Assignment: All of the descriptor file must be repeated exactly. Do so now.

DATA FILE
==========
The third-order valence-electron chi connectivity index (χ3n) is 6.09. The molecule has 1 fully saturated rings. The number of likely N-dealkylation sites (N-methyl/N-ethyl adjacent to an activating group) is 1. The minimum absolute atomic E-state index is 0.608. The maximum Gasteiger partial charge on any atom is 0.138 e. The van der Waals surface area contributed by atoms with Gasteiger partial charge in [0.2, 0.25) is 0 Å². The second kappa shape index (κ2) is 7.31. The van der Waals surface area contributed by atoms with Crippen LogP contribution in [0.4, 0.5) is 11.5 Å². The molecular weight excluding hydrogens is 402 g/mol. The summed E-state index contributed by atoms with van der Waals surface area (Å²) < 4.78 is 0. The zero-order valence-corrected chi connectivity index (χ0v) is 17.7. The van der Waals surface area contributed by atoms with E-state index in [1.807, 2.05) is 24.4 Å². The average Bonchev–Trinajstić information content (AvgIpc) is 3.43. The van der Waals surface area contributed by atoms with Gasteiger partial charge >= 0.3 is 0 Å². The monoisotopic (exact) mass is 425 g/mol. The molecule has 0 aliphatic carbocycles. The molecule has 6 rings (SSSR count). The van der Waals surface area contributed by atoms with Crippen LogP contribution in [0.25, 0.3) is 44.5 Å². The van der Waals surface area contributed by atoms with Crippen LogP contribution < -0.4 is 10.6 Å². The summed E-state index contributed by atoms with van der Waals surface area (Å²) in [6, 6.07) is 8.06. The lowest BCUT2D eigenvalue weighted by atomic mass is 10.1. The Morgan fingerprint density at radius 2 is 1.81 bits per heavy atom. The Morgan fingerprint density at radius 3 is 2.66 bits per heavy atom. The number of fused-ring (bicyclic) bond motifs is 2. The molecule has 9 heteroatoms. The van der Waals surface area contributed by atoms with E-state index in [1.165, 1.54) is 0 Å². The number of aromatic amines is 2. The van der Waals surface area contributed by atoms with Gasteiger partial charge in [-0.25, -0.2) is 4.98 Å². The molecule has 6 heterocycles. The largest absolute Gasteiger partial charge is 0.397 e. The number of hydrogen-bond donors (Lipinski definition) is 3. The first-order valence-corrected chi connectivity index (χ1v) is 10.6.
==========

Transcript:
The third-order valence-electron chi connectivity index (χ3n) is 6.09. The molecule has 1 fully saturated rings. The number of likely N-dealkylation sites (N-methyl/N-ethyl adjacent to an activating group) is 1. The minimum absolute atomic E-state index is 0.608. The maximum Gasteiger partial charge on any atom is 0.138 e. The van der Waals surface area contributed by atoms with Gasteiger partial charge in [0.2, 0.25) is 0 Å². The second kappa shape index (κ2) is 7.31. The van der Waals surface area contributed by atoms with Crippen LogP contribution in [0.4, 0.5) is 11.5 Å². The molecular weight excluding hydrogens is 402 g/mol. The summed E-state index contributed by atoms with van der Waals surface area (Å²) < 4.78 is 0. The zero-order valence-corrected chi connectivity index (χ0v) is 17.7. The van der Waals surface area contributed by atoms with E-state index in [1.807, 2.05) is 24.4 Å². The average Bonchev–Trinajstić information content (AvgIpc) is 3.43. The van der Waals surface area contributed by atoms with Gasteiger partial charge >= 0.3 is 0 Å². The monoisotopic (exact) mass is 425 g/mol. The molecule has 0 aliphatic carbocycles. The molecule has 6 rings (SSSR count). The van der Waals surface area contributed by atoms with Crippen LogP contribution in [0.25, 0.3) is 44.5 Å². The van der Waals surface area contributed by atoms with Crippen LogP contribution < -0.4 is 10.6 Å². The summed E-state index contributed by atoms with van der Waals surface area (Å²) in [6, 6.07) is 8.06. The lowest BCUT2D eigenvalue weighted by atomic mass is 10.1. The Morgan fingerprint density at radius 2 is 1.81 bits per heavy atom. The Morgan fingerprint density at radius 3 is 2.66 bits per heavy atom. The number of fused-ring (bicyclic) bond motifs is 2. The molecule has 9 heteroatoms. The van der Waals surface area contributed by atoms with E-state index in [1.165, 1.54) is 0 Å². The number of aromatic amines is 2. The van der Waals surface area contributed by atoms with Gasteiger partial charge in [-0.25, -0.2) is 4.98 Å². The molecule has 6 heterocycles. The largest absolute Gasteiger partial charge is 0.397 e. The number of hydrogen-bond donors (Lipinski definition) is 3. The first-order valence-corrected chi connectivity index (χ1v) is 10.6.